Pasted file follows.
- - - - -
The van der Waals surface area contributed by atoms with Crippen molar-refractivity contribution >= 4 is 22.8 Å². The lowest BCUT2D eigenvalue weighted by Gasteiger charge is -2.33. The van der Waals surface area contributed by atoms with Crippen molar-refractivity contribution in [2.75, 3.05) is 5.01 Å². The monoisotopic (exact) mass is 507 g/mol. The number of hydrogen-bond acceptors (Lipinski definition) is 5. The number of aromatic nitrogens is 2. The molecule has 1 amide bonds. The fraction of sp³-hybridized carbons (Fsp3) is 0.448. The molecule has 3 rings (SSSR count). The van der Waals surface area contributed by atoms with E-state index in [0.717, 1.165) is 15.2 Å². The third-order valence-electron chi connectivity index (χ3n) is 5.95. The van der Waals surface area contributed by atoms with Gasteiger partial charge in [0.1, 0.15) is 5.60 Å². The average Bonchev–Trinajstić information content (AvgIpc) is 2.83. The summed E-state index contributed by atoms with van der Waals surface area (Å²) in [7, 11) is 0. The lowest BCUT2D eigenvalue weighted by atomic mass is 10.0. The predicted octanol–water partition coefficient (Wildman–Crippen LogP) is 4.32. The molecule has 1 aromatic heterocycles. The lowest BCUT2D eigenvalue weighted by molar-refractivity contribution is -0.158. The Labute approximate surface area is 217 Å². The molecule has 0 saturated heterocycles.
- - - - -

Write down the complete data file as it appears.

The van der Waals surface area contributed by atoms with Crippen molar-refractivity contribution >= 4 is 22.8 Å². The lowest BCUT2D eigenvalue weighted by Gasteiger charge is -2.33. The van der Waals surface area contributed by atoms with Crippen molar-refractivity contribution in [2.75, 3.05) is 5.01 Å². The monoisotopic (exact) mass is 507 g/mol. The number of hydrogen-bond acceptors (Lipinski definition) is 5. The number of aromatic nitrogens is 2. The molecule has 1 amide bonds. The fraction of sp³-hybridized carbons (Fsp3) is 0.448. The molecule has 3 rings (SSSR count). The van der Waals surface area contributed by atoms with E-state index in [0.717, 1.165) is 15.2 Å². The third-order valence-electron chi connectivity index (χ3n) is 5.95. The van der Waals surface area contributed by atoms with Gasteiger partial charge in [0.1, 0.15) is 5.60 Å². The average Bonchev–Trinajstić information content (AvgIpc) is 2.83. The summed E-state index contributed by atoms with van der Waals surface area (Å²) in [7, 11) is 0. The lowest BCUT2D eigenvalue weighted by atomic mass is 10.0. The predicted octanol–water partition coefficient (Wildman–Crippen LogP) is 4.32. The molecule has 1 aromatic heterocycles. The lowest BCUT2D eigenvalue weighted by molar-refractivity contribution is -0.158. The Labute approximate surface area is 217 Å². The molecule has 0 saturated heterocycles.